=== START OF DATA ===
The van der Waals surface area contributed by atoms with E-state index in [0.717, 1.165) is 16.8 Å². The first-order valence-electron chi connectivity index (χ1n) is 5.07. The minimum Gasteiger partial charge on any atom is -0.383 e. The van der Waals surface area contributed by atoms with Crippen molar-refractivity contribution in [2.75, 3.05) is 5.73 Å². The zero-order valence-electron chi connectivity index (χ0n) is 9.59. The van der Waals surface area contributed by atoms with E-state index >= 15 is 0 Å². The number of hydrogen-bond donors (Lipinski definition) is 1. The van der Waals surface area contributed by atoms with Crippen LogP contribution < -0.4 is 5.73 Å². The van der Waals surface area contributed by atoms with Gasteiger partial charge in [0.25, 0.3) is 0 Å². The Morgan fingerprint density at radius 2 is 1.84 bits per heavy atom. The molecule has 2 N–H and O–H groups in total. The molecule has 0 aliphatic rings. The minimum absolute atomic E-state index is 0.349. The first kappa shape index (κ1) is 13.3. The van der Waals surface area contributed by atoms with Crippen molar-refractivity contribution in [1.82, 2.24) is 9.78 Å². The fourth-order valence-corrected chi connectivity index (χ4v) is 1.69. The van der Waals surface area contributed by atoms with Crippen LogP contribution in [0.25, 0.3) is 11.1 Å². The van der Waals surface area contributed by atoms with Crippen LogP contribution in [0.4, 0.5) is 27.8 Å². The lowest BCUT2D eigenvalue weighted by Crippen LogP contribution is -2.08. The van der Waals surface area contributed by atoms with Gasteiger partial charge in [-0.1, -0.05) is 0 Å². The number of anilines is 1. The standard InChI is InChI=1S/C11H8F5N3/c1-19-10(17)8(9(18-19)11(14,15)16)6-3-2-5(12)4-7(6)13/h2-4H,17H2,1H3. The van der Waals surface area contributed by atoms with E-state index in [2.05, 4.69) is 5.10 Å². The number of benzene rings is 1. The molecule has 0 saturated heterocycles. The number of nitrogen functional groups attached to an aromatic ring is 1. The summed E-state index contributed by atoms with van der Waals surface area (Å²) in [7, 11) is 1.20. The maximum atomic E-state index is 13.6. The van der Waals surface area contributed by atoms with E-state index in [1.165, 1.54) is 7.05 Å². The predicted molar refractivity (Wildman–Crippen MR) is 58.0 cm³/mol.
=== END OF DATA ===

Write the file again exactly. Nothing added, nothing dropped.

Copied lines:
The van der Waals surface area contributed by atoms with E-state index in [0.717, 1.165) is 16.8 Å². The first-order valence-electron chi connectivity index (χ1n) is 5.07. The minimum Gasteiger partial charge on any atom is -0.383 e. The van der Waals surface area contributed by atoms with Crippen molar-refractivity contribution in [2.75, 3.05) is 5.73 Å². The zero-order valence-electron chi connectivity index (χ0n) is 9.59. The van der Waals surface area contributed by atoms with E-state index >= 15 is 0 Å². The number of hydrogen-bond donors (Lipinski definition) is 1. The van der Waals surface area contributed by atoms with Crippen LogP contribution < -0.4 is 5.73 Å². The van der Waals surface area contributed by atoms with Gasteiger partial charge in [0.25, 0.3) is 0 Å². The Morgan fingerprint density at radius 2 is 1.84 bits per heavy atom. The molecule has 2 N–H and O–H groups in total. The molecule has 0 aliphatic rings. The minimum absolute atomic E-state index is 0.349. The first kappa shape index (κ1) is 13.3. The van der Waals surface area contributed by atoms with Crippen molar-refractivity contribution in [1.82, 2.24) is 9.78 Å². The fourth-order valence-corrected chi connectivity index (χ4v) is 1.69. The van der Waals surface area contributed by atoms with Crippen LogP contribution in [0.25, 0.3) is 11.1 Å². The van der Waals surface area contributed by atoms with Crippen LogP contribution in [0.4, 0.5) is 27.8 Å². The lowest BCUT2D eigenvalue weighted by Crippen LogP contribution is -2.08. The van der Waals surface area contributed by atoms with Gasteiger partial charge in [-0.1, -0.05) is 0 Å². The number of anilines is 1. The standard InChI is InChI=1S/C11H8F5N3/c1-19-10(17)8(9(18-19)11(14,15)16)6-3-2-5(12)4-7(6)13/h2-4H,17H2,1H3. The van der Waals surface area contributed by atoms with E-state index in [2.05, 4.69) is 5.10 Å². The number of benzene rings is 1. The molecule has 0 saturated heterocycles. The number of nitrogen functional groups attached to an aromatic ring is 1. The summed E-state index contributed by atoms with van der Waals surface area (Å²) in [7, 11) is 1.20. The maximum atomic E-state index is 13.6. The van der Waals surface area contributed by atoms with E-state index in [1.165, 1.54) is 7.05 Å². The predicted molar refractivity (Wildman–Crippen MR) is 58.0 cm³/mol.